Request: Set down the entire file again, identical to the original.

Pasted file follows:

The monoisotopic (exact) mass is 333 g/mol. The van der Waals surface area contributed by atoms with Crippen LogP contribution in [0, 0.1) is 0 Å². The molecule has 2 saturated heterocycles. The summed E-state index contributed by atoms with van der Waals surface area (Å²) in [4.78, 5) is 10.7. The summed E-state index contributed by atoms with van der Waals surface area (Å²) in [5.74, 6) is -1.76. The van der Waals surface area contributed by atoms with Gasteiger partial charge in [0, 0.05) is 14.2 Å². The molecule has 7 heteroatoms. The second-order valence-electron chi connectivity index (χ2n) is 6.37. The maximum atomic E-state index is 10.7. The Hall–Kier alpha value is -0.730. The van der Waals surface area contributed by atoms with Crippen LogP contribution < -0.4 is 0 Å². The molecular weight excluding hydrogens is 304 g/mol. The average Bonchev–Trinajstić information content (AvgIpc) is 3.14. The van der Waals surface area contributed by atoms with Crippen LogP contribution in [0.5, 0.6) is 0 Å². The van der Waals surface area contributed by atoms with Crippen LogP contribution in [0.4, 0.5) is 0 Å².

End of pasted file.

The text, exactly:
The monoisotopic (exact) mass is 333 g/mol. The van der Waals surface area contributed by atoms with Crippen LogP contribution in [0, 0.1) is 0 Å². The molecule has 2 saturated heterocycles. The summed E-state index contributed by atoms with van der Waals surface area (Å²) in [4.78, 5) is 10.7. The summed E-state index contributed by atoms with van der Waals surface area (Å²) in [5.74, 6) is -1.76. The van der Waals surface area contributed by atoms with Gasteiger partial charge in [0, 0.05) is 14.2 Å². The molecule has 7 heteroatoms. The second-order valence-electron chi connectivity index (χ2n) is 6.37. The maximum atomic E-state index is 10.7. The Hall–Kier alpha value is -0.730. The van der Waals surface area contributed by atoms with Crippen LogP contribution < -0.4 is 0 Å². The molecular weight excluding hydrogens is 304 g/mol. The average Bonchev–Trinajstić information content (AvgIpc) is 3.14. The van der Waals surface area contributed by atoms with Crippen LogP contribution in [0.5, 0.6) is 0 Å². The van der Waals surface area contributed by atoms with Crippen LogP contribution in [0.4, 0.5) is 0 Å².